I feel a tap on my shoulder and turn to find the bus attendant. She is a young woman, with a pollution mask wrapped tightly around her face, a purple knit hat, loose Adidas wind pants, a green hooded sweatshirt and the blue vest that all Mongolian bus attendants wear. She takes my fare and stuffs it in a fanny pack brimming with tugrigs. She rips off a small fare receipt with her gunmetal grey gloves and hands it to me. She strolls to the front of the bus and takes a lone seat behind the driver’s compartment. She pulls out her cell phone and begins rapidly text messaging. I imagine her responding to a text from a friend:
Unknown friend: Chi yu hj bna?
Bus Attendant: Bi ajiltei. Teneg ajil.
            I smile at my ridiculous text message mental projection. I’m sure her conversation is much more complex than my feeble mind could create on a dime or a tugrig. I sigh. I’m bored. The bus is suddenly at a standstill, like a nail stuck in a wall of traffic. As I listen to the sharp din of horns at a particularly congested intersection, I start to thinking about what it would be like to be a bus attendant. Anything to kill the time.
As a bus attendant, your office is a long fusty corridor full of random people. Some rude, some nice, some yelling on cell phones, some drunk and flummoxed, some holding hands, some holding babies, some holding shopping bags, some holding cell phones while holding  babies, some yelling on cell phones while holding babies and shopping bags, others sleeping. As bus attendant, you are the dictator of all these people. You are the bus boss, el capitan, the transportation khan. Or at least I imagine it this way. I guess the only real thing you can dictate is if someone is allowed onto the bus or not. To add to this, I’ve never seen someone get kicked off a bus here in UB so maybe the word dictator is too weighty, too authoritarian, definitely too controversial for someone as munificent as the bus attendant. As bus attendant you are benevolent benefactor to a host of people in need of transportation. You are their savior, their guide, their friend, their messiah, their Moses, the man or woman behind the curtain—wait that’s the driver—ok forget that last one. Just know that you are needed. As bus attendant you hold the fate of thousands of people’s life in the palm of your hand like a fistful of rice. The bus is your workplace, these are your minions.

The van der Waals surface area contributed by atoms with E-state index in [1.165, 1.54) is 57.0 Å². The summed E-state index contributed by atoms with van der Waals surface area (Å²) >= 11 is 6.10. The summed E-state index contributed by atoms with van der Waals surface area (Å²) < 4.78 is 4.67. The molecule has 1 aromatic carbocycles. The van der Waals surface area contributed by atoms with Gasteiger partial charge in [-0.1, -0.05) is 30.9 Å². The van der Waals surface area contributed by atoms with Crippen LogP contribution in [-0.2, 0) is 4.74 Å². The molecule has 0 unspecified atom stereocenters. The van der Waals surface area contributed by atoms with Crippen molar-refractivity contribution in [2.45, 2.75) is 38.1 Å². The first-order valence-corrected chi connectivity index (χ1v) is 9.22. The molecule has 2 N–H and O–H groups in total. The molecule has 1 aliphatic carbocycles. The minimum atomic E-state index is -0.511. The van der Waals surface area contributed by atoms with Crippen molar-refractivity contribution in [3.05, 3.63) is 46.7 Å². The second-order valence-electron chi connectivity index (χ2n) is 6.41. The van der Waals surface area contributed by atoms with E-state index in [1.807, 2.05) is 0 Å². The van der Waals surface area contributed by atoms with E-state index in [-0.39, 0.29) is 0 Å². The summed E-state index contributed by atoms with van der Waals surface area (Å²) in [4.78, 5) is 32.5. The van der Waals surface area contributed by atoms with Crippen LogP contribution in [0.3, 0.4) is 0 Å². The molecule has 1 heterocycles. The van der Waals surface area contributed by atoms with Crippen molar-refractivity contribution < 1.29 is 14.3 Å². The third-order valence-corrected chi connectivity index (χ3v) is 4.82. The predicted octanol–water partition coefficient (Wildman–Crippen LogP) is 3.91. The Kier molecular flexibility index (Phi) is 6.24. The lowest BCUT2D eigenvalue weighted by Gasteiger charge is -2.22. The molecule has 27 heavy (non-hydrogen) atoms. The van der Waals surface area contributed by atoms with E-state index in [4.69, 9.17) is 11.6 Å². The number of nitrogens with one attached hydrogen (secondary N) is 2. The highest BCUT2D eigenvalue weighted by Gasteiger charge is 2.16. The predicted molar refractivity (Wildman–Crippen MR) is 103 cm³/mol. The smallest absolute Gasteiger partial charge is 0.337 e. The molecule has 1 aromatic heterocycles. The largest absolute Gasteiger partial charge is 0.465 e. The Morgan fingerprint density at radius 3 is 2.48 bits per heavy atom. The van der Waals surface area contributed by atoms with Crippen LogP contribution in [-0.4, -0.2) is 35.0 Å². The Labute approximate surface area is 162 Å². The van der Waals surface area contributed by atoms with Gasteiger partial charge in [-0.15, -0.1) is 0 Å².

As I think about the word “minion” and how it reminds me of the word “onion,” a little girl takes a seat in front of me. Her mother sits in the seat across the aisle from her, busy fumbling with something shiny in her purse. The little girl turns to gawk at me. Her bright eyes peak over the seat like the sun over a peaceful valley with peppered copses and languid cabins. As she stares at me, I think back to the bus attendant and a passage I recently read in an essay on history by Emerson: “If the whole is in one man, it is all to be explained from individual experience. There is a relation between the hours of our lives and the centuries of time.”
So in the hour I plan to spend on this bus, a century of time will pass by and I will remain in the care of this bus attendant, who is guiding me like Charon to the underworld, also known as my wonderfully yellow apartment near Metro Mall (and at a fee half of what an obolus would likely cost even with inflation). Wait, that’s not the way I should interpret that Emerson number. I’ll try again. The “whole” is in the bus attendant who is experiencing a relentless and thankless job through me, a casual observer who is far from casual when it comes to observing. In other words, I am stuck on a bus on my way to eternity in the form of a Texan who is observing the bus attendant and both of us are partaking in the endless wheel of individual experiences. My boredom rages on.
As I try to figure out the best way to ascribe the Emerson quote to my bus experience, the little girl sitting in front of me with a cream scarf smiles a toothless grin at me. I wave and whisper, “Sain baina yy?” She squeaks and whips around.